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Der Mauerspringer von Peter Schneider
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Der Mauerspringer (Original 1982; 1995. Auflage)

von Peter Schneider (Autor)

MitgliederRezensionenBeliebtheitDurchschnittliche BewertungDiskussionen
254481,097 (3.52)7
Berlin before the fall of the Wall is a city divided, yet its ordinary residents find ways to live and survive on both sides. There is Robert, teller of bar room anecdotes over beer and vodka, adjusting to a new life in the west; Pommerer, trying to outwit the system in the east; the unnamed narrator, who 'escapes' back-and-forth to collect stories; his beguiling, exiled lover Lena; the three boys who defect to watch Hollywood films; and the man who leaps across the Wall again and again - simply because he cannot help himself. All are, in their different ways, wall jumpers, trying to lose themselves but still trapped wherever they go. Ultimately, the walls inside their heads prove to be more powerful than any man-made barrier . . .… (mehr)
Mitglied:nagshead2112
Titel:Der Mauerspringer
Autoren:Peter Schneider (Autor)
Info:Rowohlt Taschenbuch (1995), Edition: 8., 128 pages
Sammlungen:Deine Bibliothek
Bewertung:***
Tags:books-i-own, college, pretty-good-4-stars, for-school, 2018, deutsche-bücher

Werk-Details

Der Mauerspringer von Peter Schneider (1982)

Walls (6)
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An interesting exploration of the absurdity of a city and more so a country that is divided against itself. The basic synopsis of the story is that the narrator constantly travels back and forth between West and East Berlin collecting stories about people who have jumped the Berlin Wall. What the author seems to find is that the people on each side inevitably become mouth peaces or their prospective government. The best example of this can be seen at the end of the book when the narrator and his east German friend are watching the Olympic Hockey game between the USA and Russia when there is a referee call. The man from East Germany sees a bogus call stating that the American player pushed the Russian player pining the goalie. While the narrator who is from West Germany sees an acceptable goal for the USA. There’s also an interesting concept about how in the west we re-innovate while in the east they build. The writing is a little hard to get into at first as it's written almost like a journal or a collection of newspaper clippings but once you get past that it flows rather well. Each chapter is set with the narrator on one side of the wall or the other (ie ch1 in the east ch2 west ch3 east ect). Overall an interesting little novel about how people can change in a short span of time and how people are shaped by where they grow up as well as how trying to isolate a population has its own troubles. ( )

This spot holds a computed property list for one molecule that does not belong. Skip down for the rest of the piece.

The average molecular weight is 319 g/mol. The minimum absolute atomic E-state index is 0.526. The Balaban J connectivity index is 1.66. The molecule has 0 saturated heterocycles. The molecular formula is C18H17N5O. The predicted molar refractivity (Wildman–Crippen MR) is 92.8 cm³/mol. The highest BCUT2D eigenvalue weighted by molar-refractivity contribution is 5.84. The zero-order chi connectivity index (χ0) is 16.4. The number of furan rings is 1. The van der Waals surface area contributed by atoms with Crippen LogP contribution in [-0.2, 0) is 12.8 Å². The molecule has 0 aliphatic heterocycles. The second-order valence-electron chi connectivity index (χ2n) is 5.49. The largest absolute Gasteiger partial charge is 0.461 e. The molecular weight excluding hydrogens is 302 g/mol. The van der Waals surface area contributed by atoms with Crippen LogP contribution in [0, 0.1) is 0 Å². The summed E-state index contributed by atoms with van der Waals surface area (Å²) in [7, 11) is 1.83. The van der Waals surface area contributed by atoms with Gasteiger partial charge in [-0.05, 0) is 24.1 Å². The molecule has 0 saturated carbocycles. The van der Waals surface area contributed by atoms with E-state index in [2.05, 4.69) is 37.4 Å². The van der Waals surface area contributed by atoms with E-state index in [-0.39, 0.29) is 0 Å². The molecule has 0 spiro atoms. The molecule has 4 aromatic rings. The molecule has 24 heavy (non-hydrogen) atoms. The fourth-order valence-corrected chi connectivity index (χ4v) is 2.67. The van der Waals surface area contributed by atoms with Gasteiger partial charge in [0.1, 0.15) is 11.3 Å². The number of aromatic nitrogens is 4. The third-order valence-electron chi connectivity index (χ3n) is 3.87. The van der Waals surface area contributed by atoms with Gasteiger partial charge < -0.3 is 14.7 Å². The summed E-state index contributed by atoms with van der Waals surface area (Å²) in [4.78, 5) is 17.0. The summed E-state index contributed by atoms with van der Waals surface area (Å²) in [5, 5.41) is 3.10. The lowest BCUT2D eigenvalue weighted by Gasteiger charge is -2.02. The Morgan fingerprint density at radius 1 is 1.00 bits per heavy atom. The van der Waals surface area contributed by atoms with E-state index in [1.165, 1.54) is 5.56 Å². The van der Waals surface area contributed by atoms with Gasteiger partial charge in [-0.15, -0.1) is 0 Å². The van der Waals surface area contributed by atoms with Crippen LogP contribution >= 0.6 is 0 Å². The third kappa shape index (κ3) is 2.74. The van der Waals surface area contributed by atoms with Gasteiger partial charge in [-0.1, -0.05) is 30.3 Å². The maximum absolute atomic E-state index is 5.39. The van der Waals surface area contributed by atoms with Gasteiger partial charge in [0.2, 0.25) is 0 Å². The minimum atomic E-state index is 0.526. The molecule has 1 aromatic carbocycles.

bakabaka84 | Feb 7, 2013 |
In this interesting book, published in 1984 five years before the Berlin Wall came down, Schneider explores the social, political and intellectual differences and similarities between the inhabitants of East and West Berlin. While some differences are apparent, little is black and white, and Schneider remarks that he is surprised at how quickly and how deeply attitudes have changed following the division of the two states: time, propaganda, repression, inculcation, education, psychology have all had their influences and effects and often inhibit dialogue and understanding:

“At first Pommerer was curious about the responses my foreign gaze on his surrounding would elicit. Since then, his curiosity has increasingly given way to the need to protect his routine from the impudence, even the stupidity of my first impressions. I am shocked by certain restrictions on his life which he has long since accepted. My shock inescapably reminds him of his initial feelings, which he has rejected as pointless. More and more often, he counters my reactions by referring to parallel phenomena in the West.”